Set against the backdrop of mile roads, neighborhood blocks, abandoned factories and lakes which make up Metro-Detroit, this story follows four young people as they search for love and adventure on the last night of summer.
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His latter film led me to this but it couldn't have been worse. If there is already a formal security that would make him interesting, in this movie survives all the cliches of heterosexual teen movies staged to nausea, with several "indie" formal indulgences like, for example, the editing of several scenes in slow motion connected with indie pop songs.
Great cinematography, ho-hum screenplay. Silences between dialogues does not equal "poetic" or "cinematic". None of it was just really that interesting. Keep in mind, this is coming from a Terrence Malick fan
"The Myth of The American Sleepover" is a brilliant essay about youth. Located in Detroit, the film starts to catch all the teen hopes that might happen that night in several sleepovers. As the night goes on, slowly and in a conscious way, dreams and expectations are dissolved, thus constructing the myth.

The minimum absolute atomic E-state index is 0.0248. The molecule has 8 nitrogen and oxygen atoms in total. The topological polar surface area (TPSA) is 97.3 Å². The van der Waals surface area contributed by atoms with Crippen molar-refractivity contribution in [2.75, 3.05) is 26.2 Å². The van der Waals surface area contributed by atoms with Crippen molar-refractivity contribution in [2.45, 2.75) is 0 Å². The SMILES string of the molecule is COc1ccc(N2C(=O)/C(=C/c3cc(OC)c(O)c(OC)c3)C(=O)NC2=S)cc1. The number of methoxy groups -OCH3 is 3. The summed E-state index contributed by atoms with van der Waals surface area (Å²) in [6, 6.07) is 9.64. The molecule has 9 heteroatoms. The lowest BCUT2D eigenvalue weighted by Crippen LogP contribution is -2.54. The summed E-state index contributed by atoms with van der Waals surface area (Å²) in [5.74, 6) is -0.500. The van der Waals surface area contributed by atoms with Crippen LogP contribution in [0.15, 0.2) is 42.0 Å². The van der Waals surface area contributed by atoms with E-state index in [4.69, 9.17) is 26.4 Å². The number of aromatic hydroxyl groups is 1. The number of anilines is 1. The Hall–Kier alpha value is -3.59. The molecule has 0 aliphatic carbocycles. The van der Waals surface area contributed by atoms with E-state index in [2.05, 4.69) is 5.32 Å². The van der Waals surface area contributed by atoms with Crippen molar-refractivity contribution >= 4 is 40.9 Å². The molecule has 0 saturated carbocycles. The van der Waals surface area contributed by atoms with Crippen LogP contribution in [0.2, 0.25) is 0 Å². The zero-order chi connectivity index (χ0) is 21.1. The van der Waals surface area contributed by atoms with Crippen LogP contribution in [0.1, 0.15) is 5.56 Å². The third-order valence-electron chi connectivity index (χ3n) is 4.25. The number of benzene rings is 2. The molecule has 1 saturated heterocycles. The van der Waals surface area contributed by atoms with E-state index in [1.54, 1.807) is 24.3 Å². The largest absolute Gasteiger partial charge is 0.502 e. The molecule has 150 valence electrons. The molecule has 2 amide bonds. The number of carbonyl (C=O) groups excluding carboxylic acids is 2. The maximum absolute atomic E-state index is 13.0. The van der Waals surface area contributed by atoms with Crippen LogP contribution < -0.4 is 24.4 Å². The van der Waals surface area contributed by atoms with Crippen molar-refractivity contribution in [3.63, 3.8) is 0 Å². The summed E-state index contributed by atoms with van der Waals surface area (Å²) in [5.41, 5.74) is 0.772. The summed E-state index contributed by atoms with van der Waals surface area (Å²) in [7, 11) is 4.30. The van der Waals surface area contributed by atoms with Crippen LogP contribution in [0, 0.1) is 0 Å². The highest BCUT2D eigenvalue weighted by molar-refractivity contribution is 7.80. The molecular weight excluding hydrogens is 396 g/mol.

David Robert Mitchell and James Laxton made the movie look real and it was the best of the film, reality.
"American Graffiti" set the standard for the nostalgic meaningful night of youth movie, and "Myth of the American Sleepover" comes from the modern indie side of this tradition. Being a film populated by confused, hormonal teenagers, it hits on themes you'd expect it to, but does so in a way that invites adjectives like "understated" and "poignant" and other words you apply to "little independent movies." Recommended.
Wonderfully perceptive film follows a group of teenagers on the last night of summer as new friendships are made, old ones are reinforced, and romances are kindled. Perhaps the most vivid and emotionally honest evocation of late childhood I've ever seen. Simple yet powerful, the film captures that hazy nostalgia of a beautiful moment in time right before you know it's all about to end.